Pastor, Partner Must Pay $9M To Settle Fraud Allegations
By: Dean Seal of Law360.com
A Florida federal judge on Monday ordered a fund run entirely by a North Carolina man and a convicted pastor-turned-fraudster to pay $9 million to settle claims it duped Florida churchgoers and their associates out of $2 million.
The settlement with the U.S. Commodity Futures Trading Commission resolves claims against the corporate entity Maverick International Inc., its sole officer Edward Rubin and Wesley A. Brown, the two men accused of soliciting investors into a pooled fund that they then entirely embezzled. U.S. District Judge Brian J. Davis ordered $2,151,318.73 in restitution along with $6.8 million in civil monetary penalties.
“Upon consideration of Brown’s trusted position as a pastor, the defrauding of elderly church and that the penalty is within statutory limits, the court finds the amount to be appropriate,” Judge Davis said.
The CFTC’s April 2015 suit alleged Brown, the former associate pastor for a Flagler Beach, Florida, church who is serving time for a related criminal case, used his position to find investors, and that Brown and Rubin brought 31 people into the fund between 2008 and 2013, with Brown claiming to be an “experienced trader and financial adviser.”
“By convincing them over time to trust him, Brown gained access to their friends and family and pulled them into the fraudulent scheme,” the complaint said.
The pair sent falsified receipts and profit statements to the victims of the scheme and claimed to only be taking a small percentage of profits, when in reality the two used the roughly $2 million in invested funds to trade precious metals on personal accounts and pay for rent, meals, travel and other expenses, the complaint said.
The six-count complaint accused the pair of failing to register Maverick as a commodity pool operator, failing to register themselves as associated persons for an operator, fraud, and commingling of pool funds, and sought disgorgement and permanent injunctions against the two being involved in trading ever again.
In January 2017, a state court jury convicted Brown on 19 of 31 criminal charges over the scheme, and he was sentenced to 7½ years in prison and ordered to pay $283,000 in restitution for his victims.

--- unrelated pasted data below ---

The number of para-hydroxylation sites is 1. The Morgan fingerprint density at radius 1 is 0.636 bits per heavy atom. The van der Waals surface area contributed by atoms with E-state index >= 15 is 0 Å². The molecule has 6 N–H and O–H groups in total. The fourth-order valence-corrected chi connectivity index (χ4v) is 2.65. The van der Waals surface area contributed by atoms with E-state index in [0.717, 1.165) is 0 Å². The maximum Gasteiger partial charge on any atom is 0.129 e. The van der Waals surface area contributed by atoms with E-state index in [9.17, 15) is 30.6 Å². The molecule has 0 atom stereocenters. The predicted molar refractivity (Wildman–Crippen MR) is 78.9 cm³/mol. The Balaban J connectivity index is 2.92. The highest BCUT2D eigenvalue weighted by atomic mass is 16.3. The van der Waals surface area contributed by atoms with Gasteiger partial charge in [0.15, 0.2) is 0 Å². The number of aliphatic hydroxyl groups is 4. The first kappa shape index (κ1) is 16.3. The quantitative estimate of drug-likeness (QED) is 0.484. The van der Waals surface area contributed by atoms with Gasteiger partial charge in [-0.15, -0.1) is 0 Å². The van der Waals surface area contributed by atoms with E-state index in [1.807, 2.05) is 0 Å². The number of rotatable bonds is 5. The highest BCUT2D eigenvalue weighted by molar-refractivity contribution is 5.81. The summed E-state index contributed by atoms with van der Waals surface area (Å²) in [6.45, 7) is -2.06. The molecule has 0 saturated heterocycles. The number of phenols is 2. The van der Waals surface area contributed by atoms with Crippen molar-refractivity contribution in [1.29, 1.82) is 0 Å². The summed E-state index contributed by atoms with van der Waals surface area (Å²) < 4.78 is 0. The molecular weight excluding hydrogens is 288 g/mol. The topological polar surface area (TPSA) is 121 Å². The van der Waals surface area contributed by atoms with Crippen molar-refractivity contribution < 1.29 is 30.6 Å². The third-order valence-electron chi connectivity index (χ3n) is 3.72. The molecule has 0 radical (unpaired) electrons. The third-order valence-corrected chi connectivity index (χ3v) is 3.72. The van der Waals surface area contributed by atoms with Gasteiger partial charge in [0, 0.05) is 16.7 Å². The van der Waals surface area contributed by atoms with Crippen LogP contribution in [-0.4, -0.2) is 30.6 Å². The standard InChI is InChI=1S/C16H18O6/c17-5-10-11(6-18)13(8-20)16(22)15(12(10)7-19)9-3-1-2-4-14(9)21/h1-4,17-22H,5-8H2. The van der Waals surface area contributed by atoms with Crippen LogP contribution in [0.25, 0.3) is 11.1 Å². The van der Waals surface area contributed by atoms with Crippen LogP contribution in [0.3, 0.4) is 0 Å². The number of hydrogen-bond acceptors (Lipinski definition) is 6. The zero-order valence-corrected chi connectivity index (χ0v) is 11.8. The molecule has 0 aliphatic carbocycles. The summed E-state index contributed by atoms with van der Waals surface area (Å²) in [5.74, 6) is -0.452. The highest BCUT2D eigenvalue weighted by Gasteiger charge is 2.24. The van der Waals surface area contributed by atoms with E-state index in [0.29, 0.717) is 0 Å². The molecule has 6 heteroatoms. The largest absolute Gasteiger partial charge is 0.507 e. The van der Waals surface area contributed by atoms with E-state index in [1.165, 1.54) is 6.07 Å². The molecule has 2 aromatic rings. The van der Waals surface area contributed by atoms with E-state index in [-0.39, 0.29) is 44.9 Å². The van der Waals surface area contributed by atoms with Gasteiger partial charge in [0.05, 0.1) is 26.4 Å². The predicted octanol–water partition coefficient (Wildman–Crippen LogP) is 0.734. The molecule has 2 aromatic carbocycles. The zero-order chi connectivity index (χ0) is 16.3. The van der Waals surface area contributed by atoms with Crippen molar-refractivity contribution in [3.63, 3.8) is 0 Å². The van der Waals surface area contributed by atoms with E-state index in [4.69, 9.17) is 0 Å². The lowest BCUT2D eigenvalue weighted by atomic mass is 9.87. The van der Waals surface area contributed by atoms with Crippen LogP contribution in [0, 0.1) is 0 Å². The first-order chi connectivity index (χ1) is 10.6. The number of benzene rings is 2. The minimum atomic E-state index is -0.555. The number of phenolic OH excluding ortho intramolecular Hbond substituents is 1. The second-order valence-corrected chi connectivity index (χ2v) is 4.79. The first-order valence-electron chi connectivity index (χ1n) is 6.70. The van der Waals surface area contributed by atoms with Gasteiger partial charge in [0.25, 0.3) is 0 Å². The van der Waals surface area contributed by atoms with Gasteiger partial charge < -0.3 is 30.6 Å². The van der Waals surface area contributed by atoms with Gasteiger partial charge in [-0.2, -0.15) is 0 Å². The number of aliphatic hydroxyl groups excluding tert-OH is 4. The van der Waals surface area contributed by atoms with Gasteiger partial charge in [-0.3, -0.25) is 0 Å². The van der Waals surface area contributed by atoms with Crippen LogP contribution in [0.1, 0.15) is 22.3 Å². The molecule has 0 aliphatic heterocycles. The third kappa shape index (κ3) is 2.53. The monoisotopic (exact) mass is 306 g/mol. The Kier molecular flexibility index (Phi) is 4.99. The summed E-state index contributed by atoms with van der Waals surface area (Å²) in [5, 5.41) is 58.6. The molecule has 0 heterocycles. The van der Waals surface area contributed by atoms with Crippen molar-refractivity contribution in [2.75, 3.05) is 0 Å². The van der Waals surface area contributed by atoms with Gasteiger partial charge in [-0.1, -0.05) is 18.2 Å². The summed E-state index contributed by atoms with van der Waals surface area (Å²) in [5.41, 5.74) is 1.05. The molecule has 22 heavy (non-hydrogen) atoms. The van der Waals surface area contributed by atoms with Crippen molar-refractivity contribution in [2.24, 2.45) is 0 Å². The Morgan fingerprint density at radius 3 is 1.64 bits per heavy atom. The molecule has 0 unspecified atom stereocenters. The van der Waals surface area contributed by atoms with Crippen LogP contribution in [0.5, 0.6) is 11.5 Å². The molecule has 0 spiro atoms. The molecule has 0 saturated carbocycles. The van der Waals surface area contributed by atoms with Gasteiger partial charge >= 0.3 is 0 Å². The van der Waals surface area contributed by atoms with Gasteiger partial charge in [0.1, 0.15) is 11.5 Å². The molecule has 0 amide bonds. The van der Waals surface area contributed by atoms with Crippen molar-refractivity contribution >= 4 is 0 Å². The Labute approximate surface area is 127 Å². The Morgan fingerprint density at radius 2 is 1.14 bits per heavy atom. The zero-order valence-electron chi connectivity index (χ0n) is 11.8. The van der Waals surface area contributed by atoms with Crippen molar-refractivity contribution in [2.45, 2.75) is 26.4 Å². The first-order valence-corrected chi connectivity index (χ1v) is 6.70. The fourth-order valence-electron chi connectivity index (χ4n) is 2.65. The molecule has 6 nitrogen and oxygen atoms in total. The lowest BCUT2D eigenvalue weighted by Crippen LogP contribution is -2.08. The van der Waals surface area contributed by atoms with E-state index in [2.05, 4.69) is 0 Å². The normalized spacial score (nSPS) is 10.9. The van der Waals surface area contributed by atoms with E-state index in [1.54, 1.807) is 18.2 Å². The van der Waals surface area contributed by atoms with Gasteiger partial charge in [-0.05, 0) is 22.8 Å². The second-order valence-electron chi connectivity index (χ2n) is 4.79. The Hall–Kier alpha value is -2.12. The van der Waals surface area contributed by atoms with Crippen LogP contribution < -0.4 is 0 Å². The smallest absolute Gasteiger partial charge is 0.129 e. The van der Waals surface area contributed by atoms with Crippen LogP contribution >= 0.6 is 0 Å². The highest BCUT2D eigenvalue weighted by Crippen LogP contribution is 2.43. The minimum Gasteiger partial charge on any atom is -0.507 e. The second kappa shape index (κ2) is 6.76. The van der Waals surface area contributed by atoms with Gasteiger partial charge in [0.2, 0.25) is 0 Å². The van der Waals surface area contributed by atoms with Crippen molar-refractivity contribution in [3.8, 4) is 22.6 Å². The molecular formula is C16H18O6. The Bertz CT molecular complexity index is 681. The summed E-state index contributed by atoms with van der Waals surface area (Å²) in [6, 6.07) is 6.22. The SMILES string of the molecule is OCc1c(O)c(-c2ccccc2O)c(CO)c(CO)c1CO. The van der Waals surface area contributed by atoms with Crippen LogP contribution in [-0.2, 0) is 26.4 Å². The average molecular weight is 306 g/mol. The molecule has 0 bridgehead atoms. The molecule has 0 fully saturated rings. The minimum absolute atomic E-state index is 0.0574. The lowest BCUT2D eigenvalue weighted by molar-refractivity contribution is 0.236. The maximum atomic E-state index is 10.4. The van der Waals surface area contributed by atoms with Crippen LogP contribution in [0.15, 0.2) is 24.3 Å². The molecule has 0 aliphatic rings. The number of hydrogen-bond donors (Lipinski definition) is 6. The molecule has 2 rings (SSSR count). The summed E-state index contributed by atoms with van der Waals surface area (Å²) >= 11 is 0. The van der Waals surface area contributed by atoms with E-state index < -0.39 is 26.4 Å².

Monday’s order stipulates that Maverick is liable for $2,065,178 of the total restitution amount while Rubin is liable for up to $500,000. It further stipulates that Maverick is liable for the $6,806,534 civil monetary penalty, of which Rubin can pay up to $140,000.
An attorney for the CFTC and counsel for Rubin did not respond to a request for comment.
The CFTC is represented by Daniel J. Grimm and Timothy J. Mulreany.
Brown is representing himself.
Rubin is represented by Robert D. Wilcox and Elizabeth R. P. Bowen of the Wilcox Law Firm and Charles J. Brown III of Gellert Scali Busenkell & Brown LLC.
The case is U.S. Commodity Futures Trading Commission v. Brown et al., case number 3:15-cv-00354, in the U.S. District Court for the Middle District of Florida.
Comment by Scott Starr: Cases such as this are unfortunately rather common. Unscrupulous brokers frequently use religion to sell shady investments. Starr Austen & Miller have worked on over a dozen such cases. These cases run the gambit from brokers quoting the Bible, concentrating their solicitations on fellow church attenders, to advertising that profits earned are for “the Lord’s work.” Beware of such tactics. If you or a loved one has been a victim of these tactics, contact Scott Starr for a free, no commitment consultation.
The team of investment fraud lawyers at Starr Austen & Miller LLP fights for the protection of investors and handles cases involving securities arbitration misrepresentation, overconcentration, broker fraud, negligence and breach of trust.